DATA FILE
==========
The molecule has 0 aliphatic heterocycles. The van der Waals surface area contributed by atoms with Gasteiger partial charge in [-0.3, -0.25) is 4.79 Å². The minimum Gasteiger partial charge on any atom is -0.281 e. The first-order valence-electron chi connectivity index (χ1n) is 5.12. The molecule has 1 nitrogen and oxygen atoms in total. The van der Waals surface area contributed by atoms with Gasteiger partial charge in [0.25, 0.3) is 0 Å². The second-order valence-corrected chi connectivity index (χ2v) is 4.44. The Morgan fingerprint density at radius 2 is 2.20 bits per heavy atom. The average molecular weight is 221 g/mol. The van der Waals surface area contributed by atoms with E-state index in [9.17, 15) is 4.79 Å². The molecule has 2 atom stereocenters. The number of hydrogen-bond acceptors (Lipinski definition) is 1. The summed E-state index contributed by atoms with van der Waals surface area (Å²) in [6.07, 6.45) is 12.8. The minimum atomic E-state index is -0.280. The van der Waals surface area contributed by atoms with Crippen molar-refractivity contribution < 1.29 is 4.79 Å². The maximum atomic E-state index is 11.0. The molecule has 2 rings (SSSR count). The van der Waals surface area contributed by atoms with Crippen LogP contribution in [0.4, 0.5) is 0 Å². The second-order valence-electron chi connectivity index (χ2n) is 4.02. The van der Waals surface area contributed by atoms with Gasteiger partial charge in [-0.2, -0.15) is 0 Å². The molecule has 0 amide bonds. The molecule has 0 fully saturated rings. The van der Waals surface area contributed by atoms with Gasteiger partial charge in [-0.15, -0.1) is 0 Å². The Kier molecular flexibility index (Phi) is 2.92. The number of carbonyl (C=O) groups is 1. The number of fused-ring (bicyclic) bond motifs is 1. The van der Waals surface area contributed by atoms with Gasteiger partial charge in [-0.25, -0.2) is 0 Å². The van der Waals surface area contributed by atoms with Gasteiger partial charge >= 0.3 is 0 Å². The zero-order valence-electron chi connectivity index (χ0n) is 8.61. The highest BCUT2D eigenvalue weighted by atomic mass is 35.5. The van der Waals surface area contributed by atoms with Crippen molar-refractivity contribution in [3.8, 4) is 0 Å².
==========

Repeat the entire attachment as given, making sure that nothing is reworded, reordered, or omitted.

The molecule has 0 aliphatic heterocycles. The van der Waals surface area contributed by atoms with Gasteiger partial charge in [-0.3, -0.25) is 4.79 Å². The minimum Gasteiger partial charge on any atom is -0.281 e. The first-order valence-electron chi connectivity index (χ1n) is 5.12. The molecule has 1 nitrogen and oxygen atoms in total. The van der Waals surface area contributed by atoms with Gasteiger partial charge in [0.25, 0.3) is 0 Å². The second-order valence-corrected chi connectivity index (χ2v) is 4.44. The Morgan fingerprint density at radius 2 is 2.20 bits per heavy atom. The average molecular weight is 221 g/mol. The van der Waals surface area contributed by atoms with E-state index in [9.17, 15) is 4.79 Å². The molecule has 2 atom stereocenters. The number of hydrogen-bond acceptors (Lipinski definition) is 1. The summed E-state index contributed by atoms with van der Waals surface area (Å²) in [6.07, 6.45) is 12.8. The minimum atomic E-state index is -0.280. The van der Waals surface area contributed by atoms with Crippen molar-refractivity contribution < 1.29 is 4.79 Å². The maximum atomic E-state index is 11.0. The molecule has 2 rings (SSSR count). The van der Waals surface area contributed by atoms with Crippen LogP contribution in [0.4, 0.5) is 0 Å². The second-order valence-electron chi connectivity index (χ2n) is 4.02. The van der Waals surface area contributed by atoms with Gasteiger partial charge in [-0.2, -0.15) is 0 Å². The molecule has 0 amide bonds. The molecule has 0 fully saturated rings. The van der Waals surface area contributed by atoms with Gasteiger partial charge in [-0.15, -0.1) is 0 Å². The Kier molecular flexibility index (Phi) is 2.92. The number of carbonyl (C=O) groups is 1. The number of fused-ring (bicyclic) bond motifs is 1. The van der Waals surface area contributed by atoms with Gasteiger partial charge in [-0.25, -0.2) is 0 Å². The van der Waals surface area contributed by atoms with Gasteiger partial charge >= 0.3 is 0 Å². The zero-order valence-electron chi connectivity index (χ0n) is 8.61. The highest BCUT2D eigenvalue weighted by atomic mass is 35.5. The van der Waals surface area contributed by atoms with Crippen molar-refractivity contribution in [3.8, 4) is 0 Å².